The Brooklyn Rail

JUL-AUG 2014

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JUL-AUG 2014 Issue
Music In Conversation

TIM PRESLEY of White Fence with Donald Breckenridge

I first heard White Fence in a record store a few years ago. Family Perfume Vol 2 was playing while I was digging through the stacks, and I thought that I was listening to a Pebbles compilation; maybe these were some forgotten songs between volumes 7 and 9. The record spun on my platter for a few weeks after that and each listen brought me greater pleasure. Tim Presley is a four-track small room wizard crafting lo-fi California sunshine punk for people who loathe leaving their homes. His lyrics are simultaneously throwaway and intensely personal—arid yet uncomfortably precise. His most recent effort, For The Recently Found Innocent, out now on Drag City, is his second collaboration with Ty Segall, and one of the most memorable records that I have heard this year. We exchanged a few emails this spring just after the record was cut.

Tim Presley of White Fence. Photo courtesy of Drag City.

Donald Breckenridge (Rail): What is a writing session for you, are you simply alone with a note pad, tape recorder, and guitar? How many hours a day do you write? How many songs or sketches of songs a day? A week? What time of day or night is the most productive? And what is a great writing day as opposed to an average one?

Tim Presley: I basically wake up and start writing on acoustic guitar. That’s the beginning of the day. I then apply some lyrics or random scribbled prose from the night before. That’s the cycle. If anything good comes of that, I go in my room and start recording it. Then I construct it as it’s happening. It ends up being an all day, all night dance. There’s time where I don’t eat all day. I’m up until 5 or 6 am. I’ve found that to be the best time to work. No emails, no calls, no texting, nobody around—except for my cat. And when I go out to smoke, I see coyotes walking down my street. A great writing day/night is one where I have written lyrics that are good. An average one is just the chords.

Rail: How old were you when you picked up the guitar? How many bands were you in before White Fence?

Presley: I started learning guitar when I was around 9 or 10. It was when Nirvana blew up. Before and around that, I was really into dancehall/reggae and rap. I wanted to learn Hendrix songs, but those were too hard for me, so I started teaching myself Nirvana songs. I was pretty obsessed with that band. Bootlegs and all that, simultaneously, learning Ramones, Sex Pistols, Black Flag songs too because that’s what I could manage. Plus, I came to the realization that simple was powerful; as long as there was a cool song or riff, that’s all the skill I needed. Power chords. A little while after that, I started fucking around trying to play leads over Stooges songs. They were long songs so I had a good amount of time to mess around and jam. I would apply what I stole from Magic Sam, Howling Wolf, or Rolling Stones leads and then add some Sonic Youth or Nirvana discord when I ran out of my limited ability to play a blues lick—like a hybrid of root note blues scale and “fuck it noise scale.” I was in a few punk and hardcore bands at that time so I figured I had a good understanding of or confidence in what I was playing. Once you learn the basics you can let emotion creep in, and then that becomes your style. I feel like I got my sense of rhythm and timing from listening to rap and reggae at a young age—mixed with the discipline of strumming along to Johnny Ramone. Before White Fence I was in the Nerve Agents, Darker My Love, the Fall, the Strange Boys.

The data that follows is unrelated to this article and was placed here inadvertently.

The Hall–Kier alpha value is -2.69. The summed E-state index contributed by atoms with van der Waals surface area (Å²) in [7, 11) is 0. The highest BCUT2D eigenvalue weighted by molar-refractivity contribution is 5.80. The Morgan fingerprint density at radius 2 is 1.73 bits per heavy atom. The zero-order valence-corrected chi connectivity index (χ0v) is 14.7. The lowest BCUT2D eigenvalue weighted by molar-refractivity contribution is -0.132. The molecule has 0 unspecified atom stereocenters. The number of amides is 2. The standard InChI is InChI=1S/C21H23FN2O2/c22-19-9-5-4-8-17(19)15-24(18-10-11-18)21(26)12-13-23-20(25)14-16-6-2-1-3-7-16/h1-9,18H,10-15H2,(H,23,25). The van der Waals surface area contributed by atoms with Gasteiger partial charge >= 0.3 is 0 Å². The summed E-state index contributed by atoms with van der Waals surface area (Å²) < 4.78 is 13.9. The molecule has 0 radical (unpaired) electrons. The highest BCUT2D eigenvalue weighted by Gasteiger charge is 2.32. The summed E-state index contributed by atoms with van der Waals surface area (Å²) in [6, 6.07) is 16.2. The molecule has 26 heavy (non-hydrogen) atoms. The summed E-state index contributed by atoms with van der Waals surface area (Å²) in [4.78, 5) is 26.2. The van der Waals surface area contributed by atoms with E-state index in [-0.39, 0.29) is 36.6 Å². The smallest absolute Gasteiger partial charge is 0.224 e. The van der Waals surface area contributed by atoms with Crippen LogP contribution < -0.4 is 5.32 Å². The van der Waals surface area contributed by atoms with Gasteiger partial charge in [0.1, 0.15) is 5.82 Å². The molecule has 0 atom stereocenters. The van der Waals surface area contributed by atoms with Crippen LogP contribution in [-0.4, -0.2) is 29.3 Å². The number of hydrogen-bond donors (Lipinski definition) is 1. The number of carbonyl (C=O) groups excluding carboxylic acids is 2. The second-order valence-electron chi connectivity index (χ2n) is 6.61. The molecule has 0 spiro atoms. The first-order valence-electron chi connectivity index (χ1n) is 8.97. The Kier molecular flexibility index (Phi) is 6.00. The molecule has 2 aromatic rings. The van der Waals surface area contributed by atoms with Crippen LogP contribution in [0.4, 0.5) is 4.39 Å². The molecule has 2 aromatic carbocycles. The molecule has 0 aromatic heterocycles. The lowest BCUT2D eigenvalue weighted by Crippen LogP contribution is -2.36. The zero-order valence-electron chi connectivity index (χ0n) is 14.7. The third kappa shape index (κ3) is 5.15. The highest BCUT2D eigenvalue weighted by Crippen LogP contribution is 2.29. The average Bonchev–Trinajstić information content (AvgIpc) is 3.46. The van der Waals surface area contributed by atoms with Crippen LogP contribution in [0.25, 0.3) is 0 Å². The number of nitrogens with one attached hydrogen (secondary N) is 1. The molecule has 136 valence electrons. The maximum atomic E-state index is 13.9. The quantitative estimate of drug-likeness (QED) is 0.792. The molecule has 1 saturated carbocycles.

Rail: Tell me about your time in the Fall: How did it come about, what was it like touring with the band and recording Reformation Post TLC with Mark E. Smith, and were you ever living in Manchester?

Presley: Basically, I got the call from my bandmate at the time, Rob Barbato, who got the call from our friend Emmet Kelly. Emmet was label-mates with the Fall. So, when Mark’s band members left him in Phoenix, his wife and him called up the label looking for a group to carry on the tour. Emmet knew we were around and up for it. So we learned the songs in two days and played the first gig in San Diego. Right away Elena was very sweet and welcoming. I remember walking into Mark’s dressing room to shake his hand, thank him for the opportunity, and how much of a fan I was. He told me, “Enough with the ass-kissing, go sound-check!” We played the best we could, given the circumstances. By mid-tour I think we got the hang of it.